‘From Eald to New: Translating Early Medieval Poetry for the 21st Century’ is an IRC-funded project led by Dr Tom Birkett and Dr Kirsty March-Lyons, which aims to bring together academics and creative practitioners to advance our understanding of the practical, theoretical and socio-cultural aspects of the translation of early medieval poetry. The project was launched in June 2014 with a public poetry evening, which included readings from internationally renowned poets, and was followed by a graduate workshop on creative translation and a two-day conference bringing together academics and literary translators working with Old English, Old Irish and Old Norse poetry. The conference, which included plenary addresses from leading voices in the three disciplines under discussion, aimed to foster connections between these three closely linked traditions, to share best practice, and to bring poets and literary translators into a dialogue with those who teach medieval languages and who study these translations’ effects. The outputs from the conference, including a website and blog (, conference reports in international peer-reviewed journals, and a planned volume of proceedings, will allow for the dissemination of the project’s findings to a wide international audience, and have helped to situate UCC and the creative community in Cork at the centre of this emerging area of study.

The Frank O'Connor Research Website

The Frank O'Connor Research website is a critical online research resource on Irish writer Frank O’Connor. The site, which continues to develop, serves as a high-standard source for primary and secondary material for academics and students. It also provides information on current UCC research projects on O’Connor.

The website is funded by the College of Arts, Celtic Studies and Social Sciences in UCC, and was created in collaboration with UCC’s Boole Library and School of English. It is designed to deliver accurate information about O’Connor’s life and publications, and about O’Connor Studies at local, national and international levels. The site also provides rare photographs, audio recordings, video clips, news, and information on related online sites.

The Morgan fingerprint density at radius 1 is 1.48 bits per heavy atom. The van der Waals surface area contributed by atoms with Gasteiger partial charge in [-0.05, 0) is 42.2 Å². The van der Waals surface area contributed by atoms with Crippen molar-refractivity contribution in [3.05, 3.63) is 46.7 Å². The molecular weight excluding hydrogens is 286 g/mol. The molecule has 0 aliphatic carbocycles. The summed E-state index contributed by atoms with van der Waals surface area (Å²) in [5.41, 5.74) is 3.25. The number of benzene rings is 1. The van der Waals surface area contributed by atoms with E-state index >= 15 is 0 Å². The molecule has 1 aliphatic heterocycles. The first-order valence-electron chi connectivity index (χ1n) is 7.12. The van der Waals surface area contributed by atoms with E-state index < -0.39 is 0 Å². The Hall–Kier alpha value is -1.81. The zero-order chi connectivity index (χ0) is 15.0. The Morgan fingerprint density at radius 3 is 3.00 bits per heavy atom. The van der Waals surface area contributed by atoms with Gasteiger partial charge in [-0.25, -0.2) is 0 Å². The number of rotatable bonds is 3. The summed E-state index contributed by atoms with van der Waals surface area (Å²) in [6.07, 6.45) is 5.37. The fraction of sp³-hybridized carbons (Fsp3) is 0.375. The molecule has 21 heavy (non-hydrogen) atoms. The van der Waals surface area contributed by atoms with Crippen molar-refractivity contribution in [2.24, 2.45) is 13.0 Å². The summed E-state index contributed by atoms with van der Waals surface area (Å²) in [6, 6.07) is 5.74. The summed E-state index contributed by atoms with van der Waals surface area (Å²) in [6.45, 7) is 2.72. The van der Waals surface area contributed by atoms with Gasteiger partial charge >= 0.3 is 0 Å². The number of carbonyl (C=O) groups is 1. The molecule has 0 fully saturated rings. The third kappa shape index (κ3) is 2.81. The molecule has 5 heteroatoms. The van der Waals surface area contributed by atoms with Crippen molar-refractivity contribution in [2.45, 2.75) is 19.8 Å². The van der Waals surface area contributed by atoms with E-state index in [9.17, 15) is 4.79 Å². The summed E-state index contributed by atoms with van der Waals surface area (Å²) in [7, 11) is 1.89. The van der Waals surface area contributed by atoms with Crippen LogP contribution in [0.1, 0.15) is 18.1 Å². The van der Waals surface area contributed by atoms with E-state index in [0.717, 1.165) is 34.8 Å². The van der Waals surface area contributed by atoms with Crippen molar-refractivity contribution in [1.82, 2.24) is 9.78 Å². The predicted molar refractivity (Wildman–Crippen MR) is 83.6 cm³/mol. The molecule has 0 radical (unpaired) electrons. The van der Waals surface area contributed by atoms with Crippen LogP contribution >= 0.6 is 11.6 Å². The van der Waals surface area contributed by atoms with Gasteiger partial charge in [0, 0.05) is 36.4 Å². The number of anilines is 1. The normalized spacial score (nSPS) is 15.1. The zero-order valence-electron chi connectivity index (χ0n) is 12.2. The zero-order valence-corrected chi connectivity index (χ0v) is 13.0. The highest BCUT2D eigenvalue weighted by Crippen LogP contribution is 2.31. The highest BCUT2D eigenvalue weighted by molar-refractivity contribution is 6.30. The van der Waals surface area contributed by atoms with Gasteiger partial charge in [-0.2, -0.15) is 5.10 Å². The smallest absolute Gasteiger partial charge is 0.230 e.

UCC is in the fortunate position of having a substantial and important Frank O’Connor Archive and the website details the archival collection, while also profiling correlating UCC Library collections.


Photograph by kind permission of Harriet O'Donovan Sheehy

Transatlantic Connections Research Project

(L-R: Ann Coughlan, Miranda Corcoran, Eoin O'Callaghan, Dan O'Brien, Lee Jenkins, Katie Ahern)

The Frederick Douglass research group is an interdisciplinary group involving staff from Departments such as English, History, Geography and Sociology. Dr Lee Jenkins of the Department of English has researched Douglass's visit to Cork in 1845. Her article, 'Beyond the Pale: Frederick Douglass in Cork' was published in the Irish Review and can be downloaded here: Jenkins Douglass Article (4,673kB) (4,673kB)

As part of this project, the Department invited Donal O'Kelly, author of The Cambria, a play about Douglass's visit to Ireland, to give a talk at the Research Seminar in November 2011. In the same year, UCC in collaboration with the Everyman Theatre sponsored a production of the play.